Earning Trust – Part One

Trust is essential for leadership. Whether you’re attempting to lead people who work for you, or across from you or even above you in your organization you must have their trust in order to lead them.

You earn, or not, the level of trust other people place in you. There are some people who have a default mindset that says to trust everyone until they show themselves to be untrustworthy. But most people are more skeptical and don’t trust someone until they have proven themselves trustworthy.

The contradiction there is that the best way to know whether someone is trustworthy is to trust them.

The trust you need to lead, or even to build a strong relationship requires time to build, sometimes a very long time. But you can lose that trust very quickly and you can lose it in several ways. You can lose it by not following through on your commitments. You can lose it by lying. You can lose it by sharing information that was given to you in confidence.

I’m good with those first two…not always so good with that last one. I can’t honestly recall ever sharing something told to me when I was specifically asked not to. When I’ve been told that something was being shared with me in confidence I’ve closely held that information.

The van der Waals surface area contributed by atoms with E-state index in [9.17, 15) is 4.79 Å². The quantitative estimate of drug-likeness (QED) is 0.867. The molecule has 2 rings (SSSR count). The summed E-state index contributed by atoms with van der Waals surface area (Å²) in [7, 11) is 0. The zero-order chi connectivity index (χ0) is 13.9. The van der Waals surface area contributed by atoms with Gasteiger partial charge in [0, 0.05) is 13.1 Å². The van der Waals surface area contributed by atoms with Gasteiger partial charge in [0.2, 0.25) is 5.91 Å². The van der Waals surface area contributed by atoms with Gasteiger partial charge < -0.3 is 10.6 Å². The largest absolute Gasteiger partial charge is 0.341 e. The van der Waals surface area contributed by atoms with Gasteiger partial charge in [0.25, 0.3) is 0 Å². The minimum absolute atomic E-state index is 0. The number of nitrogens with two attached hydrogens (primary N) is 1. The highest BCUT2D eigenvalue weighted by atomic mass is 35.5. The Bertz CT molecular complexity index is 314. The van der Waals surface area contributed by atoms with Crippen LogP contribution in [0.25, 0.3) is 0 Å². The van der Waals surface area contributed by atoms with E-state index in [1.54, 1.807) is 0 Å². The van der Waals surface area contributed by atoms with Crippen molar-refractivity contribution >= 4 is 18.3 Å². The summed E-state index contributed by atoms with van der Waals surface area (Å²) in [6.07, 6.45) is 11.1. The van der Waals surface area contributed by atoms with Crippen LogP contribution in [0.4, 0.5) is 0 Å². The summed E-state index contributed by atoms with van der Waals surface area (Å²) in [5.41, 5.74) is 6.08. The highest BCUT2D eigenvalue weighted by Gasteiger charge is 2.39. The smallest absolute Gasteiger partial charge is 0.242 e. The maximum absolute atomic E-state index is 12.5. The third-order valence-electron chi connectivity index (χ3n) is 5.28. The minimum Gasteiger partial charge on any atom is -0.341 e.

It’s when I wasn’t specifically told that something was being shared in confidence that I’ve gotten myself in trouble. I would love to say that’s okay because I wasn’t told not to tell anyone else but it’s not okay. Unless you’re a complete idiot you know, or you should know, what’s appropriate to share and what’s not. You shouldn’t have to be told. Neither should I.

Failing to protect information shared with you in confidence, whether implied or stated, is one of the fastest ways to lose trust. Even if you only tell one other person you’ve broken the trust of the person who originally shared that information with you. If the person you told tells other people then you’re responsible for all those people knowing too. It’s a pretty big screw up.

Benjamin Franklin said “Three can keep a secret, if two of them are dead.” You might want to keep that quote in mind if you’re ever tempted to share something that was told to you in confidence.

The good news is that trust can be rebuilt. It isn’t easy but if you’re interested it is possible. In my next post I’ll share several steps you can take to build trust and rebuild trust if you’ve lost it. There won’t be any secrets there, if fact I’ll bet you’ve heard them all before…the question is, are you doing them?

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